We live in a culture in which we are often demanded to do more. How much writing can you do in a year/semester/week/hour? How many students can you teach effectively?
This constant striving for more leaves many of us feeling inadequate a lot of the time. It also privileges an approach to work that is about pushing, stretching, testing our limits to see if they can be extended. No wonder everyone is tired.
My approach has been heavily influenced by yoga.
My yoga teacher shared some interesting information. Apparently there is new research showing that if you stretch muscles beyond their comfortable range of movement, your brain kicks in with a protective response contracting them further to protect them. Contrary to what we once thought, that stretch does not result in an increased range of movement but may result in reduced range of movement, even if we are careful not to actively injure the muscle. (see, for example, Stretching Doesn’t Work the Way You Think It Does)
In response to this knowledge, she has been directing us to make smaller movements. To only go as far as we can go with the muscle relaxed. If we discover the limit by going a bit beyond it, to make that movement smaller on the next couple of repetitions to reassure our brains that the muscle is protected.
It is interesting how quickly the range of motion can be extended in this way. Initially it feels a bit weird, though, like you aren’t working hard enough.
The hardest part of working in this way is getting comfortable with the idea that effective work can be done in a relaxed state. We are so used to defining hard work as working right at the limits of our capacity and pushing those limits (even a little bit) that working within a comfortable range of motion feels lazy (at first). It takes a bit of practice and observation to notice just how effective it is.
My yoga teacher is pretty smart. She knows this is the hard part. This is one reason she actively directs us to make smaller movements, even the smallest possible movement.
How does this apply to your writing and writing practice?
We use analogies between physical work (work involving muscles) and intellectual work all the time. Although it doesn’t necessarily follow that intellectual work follows the same rules and patterns as physical work, it seems to be worth experimenting with.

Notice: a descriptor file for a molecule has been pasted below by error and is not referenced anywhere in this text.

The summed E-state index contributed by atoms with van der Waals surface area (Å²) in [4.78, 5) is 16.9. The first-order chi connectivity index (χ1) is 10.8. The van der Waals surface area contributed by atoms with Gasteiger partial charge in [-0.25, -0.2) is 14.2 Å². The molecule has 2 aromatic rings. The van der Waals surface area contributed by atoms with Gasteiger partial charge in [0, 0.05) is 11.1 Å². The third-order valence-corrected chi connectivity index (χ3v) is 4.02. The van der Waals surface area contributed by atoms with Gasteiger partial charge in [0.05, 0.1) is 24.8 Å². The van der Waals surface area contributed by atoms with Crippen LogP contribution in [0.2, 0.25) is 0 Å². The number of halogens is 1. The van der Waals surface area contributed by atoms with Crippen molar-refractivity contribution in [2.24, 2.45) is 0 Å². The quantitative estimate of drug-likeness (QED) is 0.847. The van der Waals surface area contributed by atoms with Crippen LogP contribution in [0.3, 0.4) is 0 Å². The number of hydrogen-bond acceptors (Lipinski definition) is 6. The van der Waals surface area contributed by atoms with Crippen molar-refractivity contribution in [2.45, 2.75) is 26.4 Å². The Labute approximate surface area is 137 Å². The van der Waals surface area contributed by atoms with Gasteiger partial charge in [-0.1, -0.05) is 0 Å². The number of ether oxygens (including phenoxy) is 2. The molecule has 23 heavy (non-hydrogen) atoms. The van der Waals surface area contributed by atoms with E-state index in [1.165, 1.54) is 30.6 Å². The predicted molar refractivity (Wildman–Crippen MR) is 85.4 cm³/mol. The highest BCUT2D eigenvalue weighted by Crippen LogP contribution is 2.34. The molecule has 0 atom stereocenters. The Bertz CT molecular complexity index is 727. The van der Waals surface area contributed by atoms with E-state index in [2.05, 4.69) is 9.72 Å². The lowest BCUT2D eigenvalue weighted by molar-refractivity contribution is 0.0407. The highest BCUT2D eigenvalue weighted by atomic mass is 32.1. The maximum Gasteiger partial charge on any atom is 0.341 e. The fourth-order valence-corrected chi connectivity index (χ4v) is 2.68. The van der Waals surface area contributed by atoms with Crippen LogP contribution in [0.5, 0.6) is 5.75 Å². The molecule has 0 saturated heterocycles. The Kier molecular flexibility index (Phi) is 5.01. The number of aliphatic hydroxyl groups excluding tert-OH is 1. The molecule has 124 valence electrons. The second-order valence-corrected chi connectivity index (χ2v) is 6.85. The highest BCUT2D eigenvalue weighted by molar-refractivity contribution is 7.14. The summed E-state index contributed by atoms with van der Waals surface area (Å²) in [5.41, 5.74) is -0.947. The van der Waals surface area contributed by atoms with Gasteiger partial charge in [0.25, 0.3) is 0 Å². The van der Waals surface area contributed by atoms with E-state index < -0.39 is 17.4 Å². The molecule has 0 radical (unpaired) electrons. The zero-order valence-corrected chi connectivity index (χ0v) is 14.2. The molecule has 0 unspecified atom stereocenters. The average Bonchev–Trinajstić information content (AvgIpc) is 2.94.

This is why I encourage participants in A Meeting With Your Writing to work on the project and the task within that project that they most want to work on (for whatever reason). This is why I encourage you to identify how you’d like to feel why you are working and take concrete steps to help you feel that way as part of getting started (or returning to your work after a break or distraction).
This is also why I do not ask about how much you wrote, but ask instead “How did your project move forward?” reminding you that all movement is forward movement and that sometimes that movement looks like more words, sometimes it looks like better words, and sometimes it is much more abstract (something like “I think I know where this is going now.”).
This is also why I encourage you to observe the details related to your focus and attention, noticing if there are patterns in when you are in flow and when you get distracted. It is why I encourage you to plan your writing session to work with those patterns to optimize your focus.
How could you experiment with working in a relaxed state?
Serendipity: my friend Christine Claire Reed (a dancer) posted about something very similar around the same time. Bits and Pieces 9 on muscling through
The benefits of working small : my further thoughts
Pressure vs ease in organizing your work (switching from yoga to cattle)
Post updated July 25, 2016, additional related post added August 24, 2017.